Getting to know a client and really understand their mission is one of the most exciting parts of any design project. The process of comprehending the DNA and culture of The Center for Victims of Torture (CVT) was not only personally eye-opening, but critical to defining a concept for their new headquarters in St. Paul, Minnesota. As we would learn, this was step one in a larger process requiring the generosity of many key players to ensure that this worthy group received a space they deserved.
The organization had far outgrown their space – its original location within an old mansion had offices carved out of bedrooms and closets. CVT leased a second office three miles away to accommodate growth. This organizational dislocation provided multiple inefficiencies for CVT. A key driver for the new headquarters project would be to bring everyone together and break down the barriers impeding their work.
As our design team began introducing ideas of an open office environment with smaller personal space balanced by more collaborative and shared spaces, the client’s initial hesitation grew into anticipation, knowing that those barriers could be removed. The biggest challenge to the design team was coming up with a solution that worked for a budget that didn’t compromise vital programs. CVT’s real estate broker, Dan Johnson from Tegra Group, donated some of his time to negotiate a reasonable tenant fit-out cost with the landlord and the design team aimed to stay within those limits. His contribution was one of many that would add to this project.
The new CVT headquarters is a project completed under the Perkins+Will social responsibility program and all planning, programming and design services were provided pro bono. The design team used the story of CVT’s mission to talk to other consultants about donating their own services. For example, Leigh Gice from Schuler Shook gladly provided lighting design pro-bono to ensure that the existing dark space was transformed to a bright cheerful environment.
Once bidding was underway, the team organized tours of CVT’s healing center for subcontractors, product vendors and other parties participating in construction. These tours were a means to enlighten participants about the important work that CVT does for torture survivors, and also had the effect of encouraging donations of time and materials. Further capitalizing on the power of relationships and connections, personal phone calls were made requesting product donations. The outpouring of support we found by simply engaging those we had relationships with and using CVT’s mission to explain the need was downright heartwarming.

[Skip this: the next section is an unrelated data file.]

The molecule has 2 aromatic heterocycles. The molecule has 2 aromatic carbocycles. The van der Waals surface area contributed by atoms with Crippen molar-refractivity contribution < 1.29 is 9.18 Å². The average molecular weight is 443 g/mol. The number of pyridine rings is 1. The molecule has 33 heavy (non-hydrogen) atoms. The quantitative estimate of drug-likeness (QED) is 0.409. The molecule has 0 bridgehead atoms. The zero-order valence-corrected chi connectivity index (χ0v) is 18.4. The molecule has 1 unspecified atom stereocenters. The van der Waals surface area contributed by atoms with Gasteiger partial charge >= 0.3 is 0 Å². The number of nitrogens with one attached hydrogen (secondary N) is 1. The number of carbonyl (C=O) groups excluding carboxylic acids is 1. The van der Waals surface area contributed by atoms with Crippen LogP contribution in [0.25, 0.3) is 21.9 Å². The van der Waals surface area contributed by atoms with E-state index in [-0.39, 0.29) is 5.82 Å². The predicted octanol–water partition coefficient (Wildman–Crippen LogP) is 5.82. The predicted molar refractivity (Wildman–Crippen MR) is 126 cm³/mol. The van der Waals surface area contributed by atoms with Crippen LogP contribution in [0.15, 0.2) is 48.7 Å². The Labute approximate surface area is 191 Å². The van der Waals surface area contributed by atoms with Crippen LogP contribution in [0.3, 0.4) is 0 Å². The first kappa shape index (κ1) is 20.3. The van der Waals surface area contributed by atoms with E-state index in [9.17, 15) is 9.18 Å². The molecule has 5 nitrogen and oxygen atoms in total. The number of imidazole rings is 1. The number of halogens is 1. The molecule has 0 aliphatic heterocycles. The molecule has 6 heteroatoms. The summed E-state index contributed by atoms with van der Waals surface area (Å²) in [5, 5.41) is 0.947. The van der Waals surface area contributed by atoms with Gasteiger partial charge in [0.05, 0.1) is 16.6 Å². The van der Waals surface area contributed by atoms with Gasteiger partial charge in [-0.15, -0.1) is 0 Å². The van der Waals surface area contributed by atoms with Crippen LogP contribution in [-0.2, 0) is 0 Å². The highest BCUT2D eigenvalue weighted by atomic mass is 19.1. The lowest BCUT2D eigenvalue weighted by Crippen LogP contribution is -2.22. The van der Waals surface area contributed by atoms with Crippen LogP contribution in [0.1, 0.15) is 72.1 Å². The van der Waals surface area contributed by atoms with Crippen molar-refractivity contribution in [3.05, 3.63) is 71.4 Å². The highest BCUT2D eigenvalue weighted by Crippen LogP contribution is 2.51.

As construction began, it was clear that Gardner Builders was also willing to do what it would take to ensure that the project could be completed within budget. Gardner personally visited each and every subcontractor’s office to make a personal ask for time and material donations, resulting in thousands of dollars savings for CVT. Their team also helped organize and assist volunteer cleaning days which saved critical dollars out of the budget. Based on a long-standing relationship, we asked Fluid Interiors to be the workspace solutions vendor. Fluid donated design and research time to ensure that CVT staff would be supported with a modern, well-functioning, and dignified workspace without breaking their budget.
When the dust cleared and the project was complete, our team helped CVT organize a celebration party where each and every person that worked on the project could be personally thanked for their time, efforts and donations. In conjunction with the party, CVT created a Razoo site to support their Finishing Touches Fund. This site was used to generate additional donations for items such as a sound masking system, podium and reception desk. As a result of this outpouring of thankfulness, the networking contractor, MTG, came through with a major donation for the white noise system.
From the very beginning, the project was framed around generosity, honesty, and personal relationships. CVT benefitted greatly from the big-heartedness of many different partners, and just as well we were beneficiaries from this process – one that reinforced the power of relationships and developed the larger community’s commitment to pro-bono services.
The following short film tells CVT’s story as they transitioned to their new world headquarters.
This post was authored with Meredith Hayes Gordon.